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Posts for: April, 2015

By Dr. Stephanie ML Wong, DMD, Inc.
April 23, 2015
Category: Dental Procedures
Tags: bridge   dental implants  
FixedorRemovableDecidingWhichImplant-SupportedBridgeisBestforYou

Although dental implants are best known as single tooth replacements, they can actually play a role in multiple or complete tooth loss (edentulism) restorations. While replacing multiple teeth with individual implants is quite expensive, there’s another way to incorporate them in a restoration at much less cost — as supports for bridges.

In this case, only a few strategically placed implants are needed to support restorations of multiple crowns fused together into a single unit. Implant-based bridges consist of two main types: the first type is a fixed bridge, which is permanently attached to the implants and can’t be removed by the patient. It’s often the preferred treatment for patients who’ve lost most or all of their teeth but have not yet experienced significant bone loss in the jaw.

This choice, however, may not be the best option for patients with significant bone loss. In these cases, there’s a second type of fixed bridge: an implant-supported fixed denture. This type of fixed denture provides support for the lost bone support of the lips and cheeks. If a fixed bridge is not possible due to finances or inadequate bone support to place 4 to 6 implants, a removable denture (also known as an overdenture) that’s supported and held in place by implants is the next best alternative. Unlike a fixed bridge, an overdenture can be removed by the patient for cleaning purposes, and will require less investment than a fixed bridge.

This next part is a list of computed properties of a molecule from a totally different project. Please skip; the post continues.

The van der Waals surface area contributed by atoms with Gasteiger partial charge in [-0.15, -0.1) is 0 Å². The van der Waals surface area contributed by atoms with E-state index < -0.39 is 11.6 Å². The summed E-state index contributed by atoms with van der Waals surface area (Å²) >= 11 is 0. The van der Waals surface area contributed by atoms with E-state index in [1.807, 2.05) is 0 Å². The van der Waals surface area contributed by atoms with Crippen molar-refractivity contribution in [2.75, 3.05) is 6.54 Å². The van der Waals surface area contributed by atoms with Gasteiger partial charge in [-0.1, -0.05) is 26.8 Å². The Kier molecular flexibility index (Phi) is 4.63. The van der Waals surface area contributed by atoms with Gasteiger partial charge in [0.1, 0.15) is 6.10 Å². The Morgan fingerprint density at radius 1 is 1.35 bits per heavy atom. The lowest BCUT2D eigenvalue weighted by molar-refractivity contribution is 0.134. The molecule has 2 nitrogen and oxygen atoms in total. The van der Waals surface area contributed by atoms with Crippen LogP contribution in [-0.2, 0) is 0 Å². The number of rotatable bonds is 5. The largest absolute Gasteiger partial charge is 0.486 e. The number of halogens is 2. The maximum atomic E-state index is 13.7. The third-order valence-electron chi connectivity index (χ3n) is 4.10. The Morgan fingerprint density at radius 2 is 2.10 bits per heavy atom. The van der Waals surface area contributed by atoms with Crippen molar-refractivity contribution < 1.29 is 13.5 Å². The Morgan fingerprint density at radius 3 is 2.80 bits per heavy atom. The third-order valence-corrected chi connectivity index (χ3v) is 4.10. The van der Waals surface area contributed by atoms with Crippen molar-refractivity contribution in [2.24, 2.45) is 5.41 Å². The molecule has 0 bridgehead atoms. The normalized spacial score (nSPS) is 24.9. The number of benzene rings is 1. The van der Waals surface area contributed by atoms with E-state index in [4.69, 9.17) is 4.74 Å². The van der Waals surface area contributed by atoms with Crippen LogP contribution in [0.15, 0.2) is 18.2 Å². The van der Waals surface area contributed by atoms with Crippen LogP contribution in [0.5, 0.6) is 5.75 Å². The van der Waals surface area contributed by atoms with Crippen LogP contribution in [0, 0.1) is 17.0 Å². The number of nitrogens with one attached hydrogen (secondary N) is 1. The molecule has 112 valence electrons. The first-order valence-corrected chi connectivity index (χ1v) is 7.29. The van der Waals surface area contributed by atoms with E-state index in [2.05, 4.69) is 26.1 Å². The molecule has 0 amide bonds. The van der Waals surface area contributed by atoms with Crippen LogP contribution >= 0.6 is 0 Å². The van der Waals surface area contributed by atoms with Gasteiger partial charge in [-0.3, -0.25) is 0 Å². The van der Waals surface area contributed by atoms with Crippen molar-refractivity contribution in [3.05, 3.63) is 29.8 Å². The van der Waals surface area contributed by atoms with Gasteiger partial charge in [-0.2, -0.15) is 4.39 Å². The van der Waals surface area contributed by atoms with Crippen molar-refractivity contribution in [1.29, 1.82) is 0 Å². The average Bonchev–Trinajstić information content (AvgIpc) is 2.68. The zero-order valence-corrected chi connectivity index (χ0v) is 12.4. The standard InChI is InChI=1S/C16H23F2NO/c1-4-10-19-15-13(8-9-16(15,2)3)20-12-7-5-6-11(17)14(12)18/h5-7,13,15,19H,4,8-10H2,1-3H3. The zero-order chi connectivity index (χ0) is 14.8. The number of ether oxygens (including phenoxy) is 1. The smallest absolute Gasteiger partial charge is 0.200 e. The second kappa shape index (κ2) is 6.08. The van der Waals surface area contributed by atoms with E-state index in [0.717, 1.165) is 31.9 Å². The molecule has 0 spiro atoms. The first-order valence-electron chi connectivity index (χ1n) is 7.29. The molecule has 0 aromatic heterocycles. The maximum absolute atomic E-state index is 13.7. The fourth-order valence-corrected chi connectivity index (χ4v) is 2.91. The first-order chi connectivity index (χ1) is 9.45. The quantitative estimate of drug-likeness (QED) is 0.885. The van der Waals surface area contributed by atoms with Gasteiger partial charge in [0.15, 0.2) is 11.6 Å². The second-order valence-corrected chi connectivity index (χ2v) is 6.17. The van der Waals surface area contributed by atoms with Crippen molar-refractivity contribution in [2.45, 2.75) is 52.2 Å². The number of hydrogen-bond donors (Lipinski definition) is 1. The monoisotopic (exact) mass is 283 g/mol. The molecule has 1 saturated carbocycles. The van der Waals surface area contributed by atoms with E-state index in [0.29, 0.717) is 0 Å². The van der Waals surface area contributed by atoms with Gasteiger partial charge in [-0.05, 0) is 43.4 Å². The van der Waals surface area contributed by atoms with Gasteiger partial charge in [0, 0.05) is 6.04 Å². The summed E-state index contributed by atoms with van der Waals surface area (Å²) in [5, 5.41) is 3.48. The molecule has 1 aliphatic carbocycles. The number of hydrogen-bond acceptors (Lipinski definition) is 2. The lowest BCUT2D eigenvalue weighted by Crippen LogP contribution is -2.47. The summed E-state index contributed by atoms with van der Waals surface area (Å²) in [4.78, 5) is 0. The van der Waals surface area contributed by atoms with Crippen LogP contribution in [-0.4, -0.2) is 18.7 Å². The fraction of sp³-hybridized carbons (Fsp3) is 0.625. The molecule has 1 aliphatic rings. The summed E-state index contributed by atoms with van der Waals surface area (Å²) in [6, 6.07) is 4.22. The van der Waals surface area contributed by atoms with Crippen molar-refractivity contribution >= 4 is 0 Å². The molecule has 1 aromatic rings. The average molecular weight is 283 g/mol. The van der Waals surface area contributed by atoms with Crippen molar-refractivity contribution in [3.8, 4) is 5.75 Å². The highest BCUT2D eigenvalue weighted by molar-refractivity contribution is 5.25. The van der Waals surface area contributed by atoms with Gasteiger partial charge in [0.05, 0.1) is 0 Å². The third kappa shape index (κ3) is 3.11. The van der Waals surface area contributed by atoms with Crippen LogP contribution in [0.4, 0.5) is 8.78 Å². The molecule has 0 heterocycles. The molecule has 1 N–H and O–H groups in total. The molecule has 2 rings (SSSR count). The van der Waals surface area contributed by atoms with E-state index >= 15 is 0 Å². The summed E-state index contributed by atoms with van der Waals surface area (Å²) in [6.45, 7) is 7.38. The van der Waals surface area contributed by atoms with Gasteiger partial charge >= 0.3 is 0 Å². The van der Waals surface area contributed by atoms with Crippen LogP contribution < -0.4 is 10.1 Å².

For people with bone loss, the overdenture does more than restore chewing and speech function. Because bone loss can diminish support of the facial structures — actually shorten the distance between the chin and the tip of the nose — an overdenture provides additional bulk to support these structures to improve appearance. Depending on what the patient needs for facial support, overdentures for the upper jaw can be designed as “full palates,” meaning the denture plastic completely covers the upper jaw palate, or open in which the plastic doesn’t completely cover the palate.

Besides the condition of your teeth, gums and bone, your own personal preferences and financial ability will also play a role in which option is best for you. After considering all these factors, we can recommend which of these types of implant-based restorations will fit your needs. With either bridge, fixed or removable, you’ll certainly benefit from the improvement to both your mouth function and your smile.

If you would like more information on implant-supported bridges, please contact us or schedule an appointment for a consultation. You can also learn more about this topic by reading the Dear Doctor magazine article “Fixed vs. Removable.”


By Dr. Stephanie ML Wong, DMD, Inc.
April 08, 2015
Category: Oral Health
OliviaNewton-JohnLearnedHealthyOralHabitsFromMom